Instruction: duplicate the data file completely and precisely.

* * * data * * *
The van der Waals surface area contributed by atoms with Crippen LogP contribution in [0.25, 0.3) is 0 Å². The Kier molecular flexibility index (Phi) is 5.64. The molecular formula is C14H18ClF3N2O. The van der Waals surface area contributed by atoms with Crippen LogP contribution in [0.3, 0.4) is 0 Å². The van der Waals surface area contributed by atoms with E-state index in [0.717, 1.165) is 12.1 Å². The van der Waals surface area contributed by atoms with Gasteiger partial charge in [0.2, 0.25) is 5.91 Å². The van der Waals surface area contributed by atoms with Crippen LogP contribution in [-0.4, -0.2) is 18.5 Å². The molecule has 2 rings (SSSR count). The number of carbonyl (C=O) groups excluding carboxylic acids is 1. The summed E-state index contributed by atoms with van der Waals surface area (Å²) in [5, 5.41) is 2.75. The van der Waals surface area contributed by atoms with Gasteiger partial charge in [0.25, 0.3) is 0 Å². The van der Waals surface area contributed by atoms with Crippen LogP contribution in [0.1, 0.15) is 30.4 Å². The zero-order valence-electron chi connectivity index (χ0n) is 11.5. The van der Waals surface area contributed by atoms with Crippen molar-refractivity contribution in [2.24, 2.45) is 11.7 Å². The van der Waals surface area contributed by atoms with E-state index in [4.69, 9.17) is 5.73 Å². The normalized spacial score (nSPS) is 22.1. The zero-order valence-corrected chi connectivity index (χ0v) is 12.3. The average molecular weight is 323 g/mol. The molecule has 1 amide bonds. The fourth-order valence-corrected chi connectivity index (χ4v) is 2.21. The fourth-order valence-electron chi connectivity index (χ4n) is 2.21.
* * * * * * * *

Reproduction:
The van der Waals surface area contributed by atoms with Crippen LogP contribution in [0.25, 0.3) is 0 Å². The Kier molecular flexibility index (Phi) is 5.64. The molecular formula is C14H18ClF3N2O. The van der Waals surface area contributed by atoms with Crippen LogP contribution in [0.3, 0.4) is 0 Å². The van der Waals surface area contributed by atoms with E-state index in [0.717, 1.165) is 12.1 Å². The van der Waals surface area contributed by atoms with Gasteiger partial charge in [0.2, 0.25) is 5.91 Å². The van der Waals surface area contributed by atoms with Crippen LogP contribution in [-0.4, -0.2) is 18.5 Å². The molecule has 2 rings (SSSR count). The number of carbonyl (C=O) groups excluding carboxylic acids is 1. The summed E-state index contributed by atoms with van der Waals surface area (Å²) in [5, 5.41) is 2.75. The van der Waals surface area contributed by atoms with Gasteiger partial charge in [0.25, 0.3) is 0 Å². The van der Waals surface area contributed by atoms with Crippen LogP contribution in [0.1, 0.15) is 30.4 Å². The zero-order valence-electron chi connectivity index (χ0n) is 11.5. The van der Waals surface area contributed by atoms with Crippen molar-refractivity contribution in [2.24, 2.45) is 11.7 Å². The van der Waals surface area contributed by atoms with E-state index in [4.69, 9.17) is 5.73 Å². The normalized spacial score (nSPS) is 22.1. The zero-order valence-corrected chi connectivity index (χ0v) is 12.3. The average molecular weight is 323 g/mol. The molecule has 1 amide bonds. The fourth-order valence-corrected chi connectivity index (χ4v) is 2.21. The fourth-order valence-electron chi connectivity index (χ4n) is 2.21.